Tuesday George is a different man. Tuesday George is a usually successful and pitiless knife-fighter who'll try to get away with anything until the papers rub their eyes and take notice, at which point he backs off and announces amiably that he's decided to do the right thing, like when he tried to keep John McCain off the GOP-primary ballot in the state in 2000 -- it's one thing to play games with voters' choices for civil-court judge, but for president of the United States?! Tuesday George runs an administration that allegedly sold paroles in return for campaign contributions. Tuesday George is an executive of flamboyant fiscal irresponsibility who has been able to blame 9/11 for financial problems his budgets have created. Tuesday George has never lifted a finger to do anything about the Rockefeller laws.

Tuesday George is vulnerable.

How could a sitting governor, with a muscular political machine at his disposal, knowing that a Golisano victory was the only imaginable way he could lose in November, muster only 8,700 votes in the entire state?

But . . . to whom? We can rule out Golisano. He might well have a dramatic impact on this election, but it's safe to say he's not going to win.

So we turn to Carl McCall. Here is a man who, not unlike Pataki, has often been underestimated. The next two months will demonstrate either that those modest assessments were accurate or that McCall has more gumption than anyone would have guessed. There are certain tactical maneuvers he can make to get some momentum. He must persuade the Clintons and Chuck Schumer that he's got a real chance here and that they should all get out and work for him. Schumer's endorsement of McCall in the primary was huge. Used the right way -- Schumer with moderates and Jews, Hillary with liberals and women, Bill with everyone -- they could be worth, oh, seven points.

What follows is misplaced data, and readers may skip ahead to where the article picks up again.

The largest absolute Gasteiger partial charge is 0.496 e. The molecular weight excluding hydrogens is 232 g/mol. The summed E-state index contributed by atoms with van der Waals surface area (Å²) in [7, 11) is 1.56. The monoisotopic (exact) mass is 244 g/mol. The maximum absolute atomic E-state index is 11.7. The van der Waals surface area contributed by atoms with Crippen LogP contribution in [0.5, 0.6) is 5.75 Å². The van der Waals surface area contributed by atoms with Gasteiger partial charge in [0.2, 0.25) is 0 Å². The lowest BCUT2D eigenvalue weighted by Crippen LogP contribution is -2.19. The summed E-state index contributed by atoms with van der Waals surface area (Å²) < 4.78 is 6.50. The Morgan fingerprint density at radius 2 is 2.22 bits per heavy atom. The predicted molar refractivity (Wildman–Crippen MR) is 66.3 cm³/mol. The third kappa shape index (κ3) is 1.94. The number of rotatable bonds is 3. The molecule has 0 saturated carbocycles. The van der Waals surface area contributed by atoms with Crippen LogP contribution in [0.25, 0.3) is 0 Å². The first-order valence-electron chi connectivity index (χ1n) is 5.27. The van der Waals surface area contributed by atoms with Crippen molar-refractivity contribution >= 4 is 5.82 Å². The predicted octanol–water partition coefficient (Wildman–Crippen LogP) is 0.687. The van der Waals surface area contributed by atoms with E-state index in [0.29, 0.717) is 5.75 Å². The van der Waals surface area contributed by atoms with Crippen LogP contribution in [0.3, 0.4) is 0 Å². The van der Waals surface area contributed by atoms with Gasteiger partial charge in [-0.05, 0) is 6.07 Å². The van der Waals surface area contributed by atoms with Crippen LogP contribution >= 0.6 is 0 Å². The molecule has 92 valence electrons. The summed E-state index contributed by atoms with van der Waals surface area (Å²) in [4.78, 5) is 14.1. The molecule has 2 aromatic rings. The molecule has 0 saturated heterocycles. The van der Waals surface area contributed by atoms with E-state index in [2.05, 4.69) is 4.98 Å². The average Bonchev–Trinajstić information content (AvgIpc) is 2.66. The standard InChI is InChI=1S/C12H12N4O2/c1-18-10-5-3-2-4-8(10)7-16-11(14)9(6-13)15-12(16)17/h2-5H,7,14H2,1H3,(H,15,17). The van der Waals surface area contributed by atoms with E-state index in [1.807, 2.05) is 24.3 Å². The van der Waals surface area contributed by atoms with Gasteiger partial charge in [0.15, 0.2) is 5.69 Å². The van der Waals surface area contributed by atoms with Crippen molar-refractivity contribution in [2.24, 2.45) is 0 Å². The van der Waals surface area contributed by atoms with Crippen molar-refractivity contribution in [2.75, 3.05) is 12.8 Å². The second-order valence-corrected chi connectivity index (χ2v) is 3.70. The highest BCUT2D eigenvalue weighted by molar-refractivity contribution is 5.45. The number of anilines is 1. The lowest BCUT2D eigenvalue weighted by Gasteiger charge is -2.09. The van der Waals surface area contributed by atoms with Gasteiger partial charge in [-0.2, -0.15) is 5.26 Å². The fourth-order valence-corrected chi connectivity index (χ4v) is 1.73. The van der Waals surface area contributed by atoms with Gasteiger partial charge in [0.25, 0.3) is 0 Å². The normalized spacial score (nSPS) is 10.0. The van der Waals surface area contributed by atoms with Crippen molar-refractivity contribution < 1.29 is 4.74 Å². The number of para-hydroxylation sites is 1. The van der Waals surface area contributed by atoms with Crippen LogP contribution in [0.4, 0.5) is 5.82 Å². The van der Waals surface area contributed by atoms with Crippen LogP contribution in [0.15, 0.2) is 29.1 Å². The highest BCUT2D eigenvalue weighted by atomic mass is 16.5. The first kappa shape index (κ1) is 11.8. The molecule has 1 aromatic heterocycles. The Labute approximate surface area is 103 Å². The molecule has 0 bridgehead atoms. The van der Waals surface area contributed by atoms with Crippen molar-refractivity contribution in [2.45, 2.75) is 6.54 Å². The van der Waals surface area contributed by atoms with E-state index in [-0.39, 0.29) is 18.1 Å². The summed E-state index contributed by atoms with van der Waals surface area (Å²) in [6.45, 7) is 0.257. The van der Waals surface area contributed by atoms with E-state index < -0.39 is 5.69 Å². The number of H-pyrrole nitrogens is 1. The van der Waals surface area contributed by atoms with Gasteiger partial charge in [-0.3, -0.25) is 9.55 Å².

But mostly, McCall needs to rely on himself. This is his shot. It's either the governor's mansion or the retirement home. He's going to have to attack intelligently -- the image of Wednesday George is so firmly fixed in voters' minds that convincing them of the existence of Tuesday George won't be an easy thing to do. And he's going to have to defend himself from attacks. Everything that happened during or even near his tenure as president of the Board of Education is going to be hung around his neck, and some people do wonder whether this basically placid man, who's never really had a tough election, is ready for the dogfight that awaits him.

Finally, he'll need a message that invests his candidacy with meaning and makes it about something bigger than himself. Race and his dance with historical destiny are a part of that, but only a part.

Democrats win statewide elections by generating enthusiasm within two key constituencies, both of which are mostly white. First, voters in Westchester and Erie counties (yes, that specifically) who are essentially nonpolitical and vote for the person who seems more in touch with their lives. And second, the Manhattan cultural elite. Small in number, they have disproportionate power -- they run the media, they go on Charlie Rose, they create a mood. They don't normally care that much about local politics, but they like to plug in every so often; it makes them feel civic. They tilt Democratic, but much less fervently than a generation ago.

These two groups of voters don't share many values, but they do have two things in common: McCall hasn't made much of an impression on them, but Wednesday George has. Those are the two conditions that have to change for McCall to have a chance. He'll accomplish this less by laying out positions, which voters rarely respond to, than by creating a persona. This, they often do respond to, as the incumbent knows better than anyone.